Thoughts on e-learning; how the internet changed us

School sites are polarising. You either love them or you hate them. Some are meticulously designed, others are abysmal masturbatory exercises of the Uni’s ego.

This is true of any educational website or theme. From universities to private english-as-a-second-language schools, most fail to avoid the classic pitfalls of web design, or even good content writing.

This is bad for a number of reasons, the worst of which is the fact that bad user experiences drive people away. No one inherently *wants* to visit an ageing website that’s designed badly and hides vital info. We all brave it for the sake of bravery… and grades.

The hassle of seeking out information – may it be specific or general – is still not alleviated even today, when there are children born with mobile phones in their hands. Touch screens before picture books; their first instinct is to grab slabs of heartless, soulless glass. They navigate user interfaces with breeze even though they cannot even read yet. They open up YouTube and watch the latest rendition of Peppa Pig, the feminist cartoon.

And yet, fielding education sites still prevails as the equivalent of trying to climb Mt. Everest. Why is this so?

Sometimes even the act of handling educational websites can be a downright chore. A nightmare at best. Yes, best. The hellish journey of administering a school site largely depends on the school’s current website, leadership, IT department (which is a gamble every time since fickle programmers often debate trivialities when the web is concerned, focusing on the technicalities instead of the content and experience), and so much more.

It’s a hazardous cocktail of tears, hurt feelings, bruised egos, and endless 3am jobs of updating the website with test results – that were supposed to be published by midnight but yeah, the Drupal installation was from 2004 and you accidentally used up all of the server space so the site crashed, causing a domino effect that crashed not only your hopes of getting enough sleep, but also your dog’s hope of being walked in the morning. I guess we’ll just tell the poor hound it’s raining again.

This needs to stop.

A good, well-built site by your local programmers is not good or well-built at all. It’s a project that has an expiry date, and will begin to fade the second your engineers leave it. What’s worse, should you run into any trouble. they won’t be able to nor would they be willing to, help you out. The trick with these “projects” where you hire an outsider to built a content management system from scratch is that they will truly do so – and charge a hefty sum for their “custom” management system.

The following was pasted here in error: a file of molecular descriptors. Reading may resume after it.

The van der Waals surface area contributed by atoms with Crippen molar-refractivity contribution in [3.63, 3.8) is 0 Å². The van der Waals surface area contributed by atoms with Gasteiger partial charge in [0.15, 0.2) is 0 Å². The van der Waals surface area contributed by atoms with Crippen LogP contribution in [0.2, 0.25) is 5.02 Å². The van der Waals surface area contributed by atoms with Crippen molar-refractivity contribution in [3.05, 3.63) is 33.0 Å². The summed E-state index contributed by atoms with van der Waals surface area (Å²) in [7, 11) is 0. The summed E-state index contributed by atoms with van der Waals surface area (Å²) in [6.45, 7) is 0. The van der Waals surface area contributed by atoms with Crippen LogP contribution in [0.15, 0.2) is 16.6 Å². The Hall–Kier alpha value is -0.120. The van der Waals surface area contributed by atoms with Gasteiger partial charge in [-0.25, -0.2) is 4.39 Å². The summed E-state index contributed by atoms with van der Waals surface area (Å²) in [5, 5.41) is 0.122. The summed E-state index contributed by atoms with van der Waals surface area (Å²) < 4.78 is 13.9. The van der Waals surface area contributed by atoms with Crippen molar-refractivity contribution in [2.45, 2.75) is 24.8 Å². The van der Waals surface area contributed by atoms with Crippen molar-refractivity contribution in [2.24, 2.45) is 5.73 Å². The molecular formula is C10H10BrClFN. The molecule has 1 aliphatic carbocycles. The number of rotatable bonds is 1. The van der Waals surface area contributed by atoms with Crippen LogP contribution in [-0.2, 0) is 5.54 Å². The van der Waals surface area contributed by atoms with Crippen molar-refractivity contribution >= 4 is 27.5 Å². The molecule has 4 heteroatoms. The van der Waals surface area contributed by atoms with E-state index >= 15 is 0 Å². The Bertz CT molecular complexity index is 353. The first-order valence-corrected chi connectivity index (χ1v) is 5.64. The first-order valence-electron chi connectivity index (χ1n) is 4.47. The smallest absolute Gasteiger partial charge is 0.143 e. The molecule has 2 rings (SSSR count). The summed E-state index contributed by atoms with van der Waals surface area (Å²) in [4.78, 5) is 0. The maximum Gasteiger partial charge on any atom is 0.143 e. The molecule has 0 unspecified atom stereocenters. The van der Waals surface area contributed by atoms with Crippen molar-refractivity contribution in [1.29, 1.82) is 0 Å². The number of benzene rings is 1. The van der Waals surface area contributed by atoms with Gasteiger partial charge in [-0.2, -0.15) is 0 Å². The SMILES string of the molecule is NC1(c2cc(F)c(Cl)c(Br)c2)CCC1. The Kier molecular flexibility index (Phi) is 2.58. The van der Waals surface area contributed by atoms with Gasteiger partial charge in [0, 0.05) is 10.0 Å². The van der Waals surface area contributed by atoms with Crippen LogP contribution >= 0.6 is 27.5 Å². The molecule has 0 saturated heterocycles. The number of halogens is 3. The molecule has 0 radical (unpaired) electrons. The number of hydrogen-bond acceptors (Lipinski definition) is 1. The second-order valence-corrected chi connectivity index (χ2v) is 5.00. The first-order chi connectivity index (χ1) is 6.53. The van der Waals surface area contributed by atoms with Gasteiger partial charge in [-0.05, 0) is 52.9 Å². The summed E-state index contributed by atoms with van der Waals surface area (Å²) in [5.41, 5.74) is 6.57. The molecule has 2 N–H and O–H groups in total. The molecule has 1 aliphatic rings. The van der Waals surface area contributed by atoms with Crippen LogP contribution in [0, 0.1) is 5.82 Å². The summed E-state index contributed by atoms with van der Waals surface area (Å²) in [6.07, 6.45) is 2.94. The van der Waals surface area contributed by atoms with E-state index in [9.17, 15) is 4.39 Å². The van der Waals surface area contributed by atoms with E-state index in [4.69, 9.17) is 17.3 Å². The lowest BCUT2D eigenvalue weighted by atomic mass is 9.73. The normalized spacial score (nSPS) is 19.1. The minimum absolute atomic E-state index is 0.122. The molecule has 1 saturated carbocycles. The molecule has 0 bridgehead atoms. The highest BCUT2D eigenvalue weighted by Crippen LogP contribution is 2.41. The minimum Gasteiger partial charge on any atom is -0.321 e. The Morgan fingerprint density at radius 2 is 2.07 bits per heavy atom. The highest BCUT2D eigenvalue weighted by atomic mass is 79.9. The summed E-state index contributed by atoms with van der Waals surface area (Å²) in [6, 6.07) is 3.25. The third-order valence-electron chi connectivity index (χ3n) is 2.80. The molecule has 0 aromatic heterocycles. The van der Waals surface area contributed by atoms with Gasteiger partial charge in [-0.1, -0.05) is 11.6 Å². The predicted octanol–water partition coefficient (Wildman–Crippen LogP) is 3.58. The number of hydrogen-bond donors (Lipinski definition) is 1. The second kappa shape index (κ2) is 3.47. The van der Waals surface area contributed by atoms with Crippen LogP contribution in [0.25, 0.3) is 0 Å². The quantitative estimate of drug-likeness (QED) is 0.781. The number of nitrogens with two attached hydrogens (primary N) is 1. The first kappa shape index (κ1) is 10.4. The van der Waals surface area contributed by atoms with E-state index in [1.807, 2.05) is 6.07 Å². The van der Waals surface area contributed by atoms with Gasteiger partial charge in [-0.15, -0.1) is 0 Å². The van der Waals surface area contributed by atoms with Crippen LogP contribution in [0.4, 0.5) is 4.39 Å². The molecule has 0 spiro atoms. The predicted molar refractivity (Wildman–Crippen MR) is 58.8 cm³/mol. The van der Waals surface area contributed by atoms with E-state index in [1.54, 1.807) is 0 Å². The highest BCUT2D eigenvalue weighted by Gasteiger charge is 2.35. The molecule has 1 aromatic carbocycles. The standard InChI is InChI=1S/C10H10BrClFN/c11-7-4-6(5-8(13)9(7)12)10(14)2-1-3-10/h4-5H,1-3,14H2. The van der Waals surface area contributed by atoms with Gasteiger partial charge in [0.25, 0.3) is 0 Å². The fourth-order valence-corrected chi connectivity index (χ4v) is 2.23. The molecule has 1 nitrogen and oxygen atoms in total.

The great lie we tell ourselves is that custom systems are better, faster, leaner… when in actuality they are not.

Custom systems are just that – custom. They require custom support: only the person that built it knows how to remove bugs from it. And when you find a bug 4 months later, guess what will happen? Either nothing, or the programmer will charge you even more for just fixing a random bug. Either way you’re royally screwed. There’s something so sublime in calling the same programmer over and over again, hoping they’ll pick up. It’s an almost religious experience where you’;re left with no choice but to believe in something that you have no way of confirming it exists: support. Support for issues of any kind.

What’s even worse, the programmer might just jump ship after a certain point, leaving you with a spaghetti code disaster, a custom build of something they made using kind-of-open source code that they failed to open source themselves. Who are you going to call when something runs afoul then? The programmer that quit?

You could call yourself a professional and say you’d never hire someone who would bail on you like that. But then again I’d call you pretty naive. People, including engineers, are fickle beings.

That’s why you should consider switching to WordPress.

WP is great. It’s easy to maintain, it’s built by people for people, so it’s easy to use, too. But what exactly is it? It’s a content management system… just like your custom system that your school uses. Only, you know, not as custom and not as proprietary.

The trick with WP is that it’s free and open source. That means constant updates, because there’s bunch of people around the world working hard all the time in an effort to squash bugs and improve the system itself.